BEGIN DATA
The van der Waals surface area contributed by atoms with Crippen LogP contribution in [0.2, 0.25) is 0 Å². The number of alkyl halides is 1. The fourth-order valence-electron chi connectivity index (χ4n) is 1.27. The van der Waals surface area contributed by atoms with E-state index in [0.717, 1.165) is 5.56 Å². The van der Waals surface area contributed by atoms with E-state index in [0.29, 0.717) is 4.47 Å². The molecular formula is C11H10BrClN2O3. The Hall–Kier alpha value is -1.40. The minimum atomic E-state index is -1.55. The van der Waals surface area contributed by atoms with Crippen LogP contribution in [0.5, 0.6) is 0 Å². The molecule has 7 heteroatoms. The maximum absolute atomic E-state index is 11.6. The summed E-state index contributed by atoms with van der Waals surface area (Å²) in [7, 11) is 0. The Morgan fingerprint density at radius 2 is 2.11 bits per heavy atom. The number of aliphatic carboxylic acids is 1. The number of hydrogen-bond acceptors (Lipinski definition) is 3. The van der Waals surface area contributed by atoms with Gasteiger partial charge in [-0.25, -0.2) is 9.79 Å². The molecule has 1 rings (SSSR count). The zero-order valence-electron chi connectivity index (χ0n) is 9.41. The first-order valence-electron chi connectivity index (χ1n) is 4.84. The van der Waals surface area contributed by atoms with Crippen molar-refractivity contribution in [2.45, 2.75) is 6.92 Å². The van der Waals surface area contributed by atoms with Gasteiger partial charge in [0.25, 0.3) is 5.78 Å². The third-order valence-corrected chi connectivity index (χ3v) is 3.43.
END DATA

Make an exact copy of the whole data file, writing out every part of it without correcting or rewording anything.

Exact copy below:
The van der Waals surface area contributed by atoms with Crippen LogP contribution in [0.2, 0.25) is 0 Å². The number of alkyl halides is 1. The fourth-order valence-electron chi connectivity index (χ4n) is 1.27. The van der Waals surface area contributed by atoms with E-state index in [0.717, 1.165) is 5.56 Å². The van der Waals surface area contributed by atoms with E-state index in [0.29, 0.717) is 4.47 Å². The molecular formula is C11H10BrClN2O3. The Hall–Kier alpha value is -1.40. The minimum atomic E-state index is -1.55. The van der Waals surface area contributed by atoms with Crippen LogP contribution in [0.5, 0.6) is 0 Å². The molecule has 7 heteroatoms. The maximum absolute atomic E-state index is 11.6. The summed E-state index contributed by atoms with van der Waals surface area (Å²) in [7, 11) is 0. The Morgan fingerprint density at radius 2 is 2.11 bits per heavy atom. The number of aliphatic carboxylic acids is 1. The number of hydrogen-bond acceptors (Lipinski definition) is 3. The van der Waals surface area contributed by atoms with Gasteiger partial charge in [-0.25, -0.2) is 9.79 Å². The molecule has 1 rings (SSSR count). The zero-order valence-electron chi connectivity index (χ0n) is 9.41. The first-order valence-electron chi connectivity index (χ1n) is 4.84. The van der Waals surface area contributed by atoms with Crippen molar-refractivity contribution in [2.45, 2.75) is 6.92 Å². The van der Waals surface area contributed by atoms with Gasteiger partial charge in [0.25, 0.3) is 5.78 Å². The third-order valence-corrected chi connectivity index (χ3v) is 3.43.